Posted in Autistic Identity, Burnout, Career Change, Self-Care

Regret: Learning to Unmask

This is a bit rawer than I usually write, but it explores what I’m feeling and where I am now.

I am finally beginning to get back to the way I was before I ever entered that school.   I’m working around what used to be my home office and I am finally able to pick things up and am trying to figure out where they go. I have listed books for sale that represent my academic and professional life. I have thrown a lot of things away, and for a pack rat it’s very difficult to throw things away because I might need them in the future.  I think now that I see that my life will definitely be very different. I realize I no longer need to hold on to the clutter.

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Posted in Disability in Education

The Null Curriculum: That Which We Dare Not Speak About

At a Diocese meeting yesterday, the other principals were surprisingly helpful, trying to see what they can do to help me personally and professionally.

It was kind of creepy.  I’m not used to colleagues caring.  Then again, it was probably easy for them to see that it could happen to any of them, so they are genuinely concerned.  If I became a wheel in the machine, I would expect to see fake caring, the kind of thing neurotypicals do because it’s expected.

This was genuine.

Beyond that, though, there may be a job open next year, through one of my colleagues who told his priest he was only doing the job for one year.

The holy spirit may be at work here, because this is also my priest’s home parish (his parents, who adore me, are parishioners) and they have Spanish-speakers, besides.  We share a teacher who comes to do some religious education at my school who likes me a lot (and she has the ear of the priest besides).  Also, they are not in danger of closing any time soon for they are closer to full and well-supported financially.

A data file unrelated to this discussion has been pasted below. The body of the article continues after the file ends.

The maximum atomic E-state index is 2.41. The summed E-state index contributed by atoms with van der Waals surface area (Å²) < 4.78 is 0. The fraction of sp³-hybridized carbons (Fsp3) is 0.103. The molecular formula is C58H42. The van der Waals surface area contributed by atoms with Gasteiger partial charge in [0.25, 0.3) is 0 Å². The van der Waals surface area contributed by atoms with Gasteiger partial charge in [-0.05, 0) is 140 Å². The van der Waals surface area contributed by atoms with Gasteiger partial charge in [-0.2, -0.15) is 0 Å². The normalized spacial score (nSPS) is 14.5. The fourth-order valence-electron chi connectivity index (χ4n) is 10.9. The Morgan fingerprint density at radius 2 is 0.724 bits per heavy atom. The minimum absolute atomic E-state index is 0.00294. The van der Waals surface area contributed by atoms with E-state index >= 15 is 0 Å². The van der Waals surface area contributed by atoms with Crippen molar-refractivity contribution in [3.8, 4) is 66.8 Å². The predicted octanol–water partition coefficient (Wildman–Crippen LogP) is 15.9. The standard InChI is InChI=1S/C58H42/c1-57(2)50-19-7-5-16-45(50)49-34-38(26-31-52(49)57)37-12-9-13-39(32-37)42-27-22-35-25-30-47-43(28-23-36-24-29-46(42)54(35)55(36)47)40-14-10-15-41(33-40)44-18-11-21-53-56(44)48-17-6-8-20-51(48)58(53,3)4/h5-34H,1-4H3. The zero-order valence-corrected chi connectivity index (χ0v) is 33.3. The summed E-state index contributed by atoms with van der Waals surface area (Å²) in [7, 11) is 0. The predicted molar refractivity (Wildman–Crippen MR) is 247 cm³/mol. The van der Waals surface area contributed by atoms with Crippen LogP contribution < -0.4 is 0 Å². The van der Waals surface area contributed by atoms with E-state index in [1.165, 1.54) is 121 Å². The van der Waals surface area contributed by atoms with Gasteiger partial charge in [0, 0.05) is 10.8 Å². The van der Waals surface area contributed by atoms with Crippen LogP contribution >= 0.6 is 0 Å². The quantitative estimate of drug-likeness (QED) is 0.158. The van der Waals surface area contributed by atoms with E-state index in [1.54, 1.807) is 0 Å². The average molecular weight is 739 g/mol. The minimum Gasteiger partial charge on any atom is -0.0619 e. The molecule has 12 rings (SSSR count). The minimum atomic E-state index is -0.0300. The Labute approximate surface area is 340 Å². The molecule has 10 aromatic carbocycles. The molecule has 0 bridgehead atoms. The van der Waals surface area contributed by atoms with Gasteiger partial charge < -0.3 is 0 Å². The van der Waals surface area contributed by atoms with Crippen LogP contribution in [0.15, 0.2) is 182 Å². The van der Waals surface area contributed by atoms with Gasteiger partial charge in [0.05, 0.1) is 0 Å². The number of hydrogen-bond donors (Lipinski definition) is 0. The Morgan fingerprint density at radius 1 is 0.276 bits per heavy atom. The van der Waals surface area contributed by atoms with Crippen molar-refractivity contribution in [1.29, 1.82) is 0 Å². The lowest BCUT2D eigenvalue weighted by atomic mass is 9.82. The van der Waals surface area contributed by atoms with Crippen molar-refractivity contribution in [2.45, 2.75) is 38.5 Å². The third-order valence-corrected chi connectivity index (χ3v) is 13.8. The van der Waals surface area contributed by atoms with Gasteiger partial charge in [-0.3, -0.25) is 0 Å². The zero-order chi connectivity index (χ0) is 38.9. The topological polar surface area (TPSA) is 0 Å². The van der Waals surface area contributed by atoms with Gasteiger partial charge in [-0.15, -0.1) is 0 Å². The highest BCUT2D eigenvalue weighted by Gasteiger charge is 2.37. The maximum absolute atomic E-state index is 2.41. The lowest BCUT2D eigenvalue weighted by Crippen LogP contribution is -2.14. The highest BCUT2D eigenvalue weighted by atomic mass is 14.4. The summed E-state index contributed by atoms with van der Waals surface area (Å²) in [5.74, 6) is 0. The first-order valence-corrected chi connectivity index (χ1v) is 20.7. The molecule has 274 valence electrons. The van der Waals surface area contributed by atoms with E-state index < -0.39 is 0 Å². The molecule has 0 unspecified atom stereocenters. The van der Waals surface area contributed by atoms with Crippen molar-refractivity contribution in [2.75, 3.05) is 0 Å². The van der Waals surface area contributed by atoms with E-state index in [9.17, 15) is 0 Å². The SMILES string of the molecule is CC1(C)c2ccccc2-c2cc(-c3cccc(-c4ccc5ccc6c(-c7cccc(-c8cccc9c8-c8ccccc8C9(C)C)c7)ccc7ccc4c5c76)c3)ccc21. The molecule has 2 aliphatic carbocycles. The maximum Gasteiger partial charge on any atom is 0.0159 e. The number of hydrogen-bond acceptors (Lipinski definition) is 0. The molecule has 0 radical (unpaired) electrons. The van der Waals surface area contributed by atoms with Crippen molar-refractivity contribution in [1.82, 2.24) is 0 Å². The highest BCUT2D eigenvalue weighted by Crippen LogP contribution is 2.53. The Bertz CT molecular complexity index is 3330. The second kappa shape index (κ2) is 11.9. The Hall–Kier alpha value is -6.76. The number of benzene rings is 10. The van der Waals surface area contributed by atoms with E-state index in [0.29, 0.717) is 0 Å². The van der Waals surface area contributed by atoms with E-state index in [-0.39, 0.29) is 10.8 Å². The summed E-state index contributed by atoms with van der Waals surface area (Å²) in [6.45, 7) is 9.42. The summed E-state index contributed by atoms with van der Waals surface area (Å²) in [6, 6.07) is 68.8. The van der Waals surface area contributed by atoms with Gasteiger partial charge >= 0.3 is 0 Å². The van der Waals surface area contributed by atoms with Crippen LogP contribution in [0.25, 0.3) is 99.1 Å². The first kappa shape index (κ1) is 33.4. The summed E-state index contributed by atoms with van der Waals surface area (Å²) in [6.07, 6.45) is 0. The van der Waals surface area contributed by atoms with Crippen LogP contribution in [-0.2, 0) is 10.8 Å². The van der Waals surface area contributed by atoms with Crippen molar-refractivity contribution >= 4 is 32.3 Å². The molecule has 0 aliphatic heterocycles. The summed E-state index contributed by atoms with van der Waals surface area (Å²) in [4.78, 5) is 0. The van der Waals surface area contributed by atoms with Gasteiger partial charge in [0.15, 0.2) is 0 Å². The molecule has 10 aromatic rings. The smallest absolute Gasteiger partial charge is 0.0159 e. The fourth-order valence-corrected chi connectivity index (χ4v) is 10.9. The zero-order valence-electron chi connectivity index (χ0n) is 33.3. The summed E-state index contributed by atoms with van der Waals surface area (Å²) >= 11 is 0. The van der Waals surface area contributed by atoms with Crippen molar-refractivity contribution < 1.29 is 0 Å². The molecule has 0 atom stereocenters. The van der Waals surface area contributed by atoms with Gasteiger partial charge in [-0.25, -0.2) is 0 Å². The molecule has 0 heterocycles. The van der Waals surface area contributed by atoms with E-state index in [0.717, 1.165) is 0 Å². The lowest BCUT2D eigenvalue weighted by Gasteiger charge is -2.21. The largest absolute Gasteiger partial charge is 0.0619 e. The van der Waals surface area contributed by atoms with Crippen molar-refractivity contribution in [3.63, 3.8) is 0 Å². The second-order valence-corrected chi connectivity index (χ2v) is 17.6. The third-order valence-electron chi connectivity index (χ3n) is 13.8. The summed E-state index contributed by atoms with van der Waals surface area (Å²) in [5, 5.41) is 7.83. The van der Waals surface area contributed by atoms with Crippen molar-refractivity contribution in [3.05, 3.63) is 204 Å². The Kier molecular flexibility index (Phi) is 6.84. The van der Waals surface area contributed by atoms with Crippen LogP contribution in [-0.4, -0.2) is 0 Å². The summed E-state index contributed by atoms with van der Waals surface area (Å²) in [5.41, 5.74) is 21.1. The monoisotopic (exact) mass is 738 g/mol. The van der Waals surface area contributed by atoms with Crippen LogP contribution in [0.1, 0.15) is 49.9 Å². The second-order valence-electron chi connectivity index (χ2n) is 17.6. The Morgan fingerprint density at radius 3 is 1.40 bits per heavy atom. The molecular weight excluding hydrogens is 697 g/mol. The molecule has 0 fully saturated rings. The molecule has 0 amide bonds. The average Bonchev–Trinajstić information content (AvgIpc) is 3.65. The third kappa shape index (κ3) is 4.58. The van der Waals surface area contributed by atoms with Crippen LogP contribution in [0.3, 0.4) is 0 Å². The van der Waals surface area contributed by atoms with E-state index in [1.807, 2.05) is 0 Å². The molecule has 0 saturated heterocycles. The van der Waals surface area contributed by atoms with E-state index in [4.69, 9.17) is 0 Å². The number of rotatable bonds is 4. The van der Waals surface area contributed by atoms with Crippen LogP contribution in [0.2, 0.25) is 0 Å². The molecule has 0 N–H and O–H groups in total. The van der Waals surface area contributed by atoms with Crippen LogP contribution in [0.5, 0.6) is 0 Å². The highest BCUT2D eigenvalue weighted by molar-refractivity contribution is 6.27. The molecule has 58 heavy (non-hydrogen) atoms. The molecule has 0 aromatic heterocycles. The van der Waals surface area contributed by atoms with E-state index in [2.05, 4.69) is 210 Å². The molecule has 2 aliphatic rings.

I’m not sure if anything comes of it, or if I want to be at the mercy of another priest’s whim, but this particular priest is older and more experienced, which comes with it both good points and bad points.  It’s less likely that what happened to me with a sudden school closure would happen there, though.

On paper, I know I am valuable (I went over my CV; it’s a bit gappy in places, since, well, Autistic; but it’s got a solid combination of degrees, educational experiences, and professional “appearances” that I’m kind of a unicorn in the K-12 market), but I am still Autistic.  I know this is a strength, but sometimes it’s just people getting past my oddities, to see it.

Having people trying to open doors for me, though…this is what I needed.  I tend to get jobs this way, with someone pointing out how great I am first, and then we can go from there.

I’m told neurotypicals get jobs this way, too, through connections and networks, but it’s hard to get that narrative of working hard leading to success out of your head.

It’s amazing what stories we tell people about how to get ahead, which we don’t really mean.

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Posted in Autistic Identity, leadership, Self-Care

Masking, Anxiety, and Other Everyday Woes of the Autistic Woman

I wrote a piece yesterday that I set back to private regarding a parent-student interaction thing.

I walk a tight line with confidentiality and trying to help inform other leaders about Autism in education.  I think I was alright with that post, but if I get “outed” by identity, my school is so small, each player in that post will be instantly recognizable.  That’s not okay.

While that post gave me some good feelings because it helped me to justify why it will be okay whether the child in question stays or leaves, I have spent all of today in Autistic overload due to anxiety.  I don’t think it’s because of the post per-se, but because of dreading the follow-up conversation with a neurotypical parent which will happen tomorrow morning.  As a Catholic institution, we remember that parents, not schools, are responsible for their own parenting decisions.  It is his mom’s right to do whatever she sees fit, and I do applaud that right because I profit from it as a parent of a homeschooled child.

But as an Autistic who lives with anxiety as a “normal” fact of life, the implication that I know less about her child’s neurology than she, herself, or the neurotypical establishment doctors know, hurts me, too.  (By the way, Autistics, for “fun” look up anxiety symptoms…you’ll probably find you live like this ALL THE TIME.  It’s actually NORMAL for you, so you don’t think these are actual conditions neurotypicals do NOT experience all the flipping time and if they suddenly do, they ask for help.  Who knew?)

Here’s more on anxiety and masking: the endless cycle.

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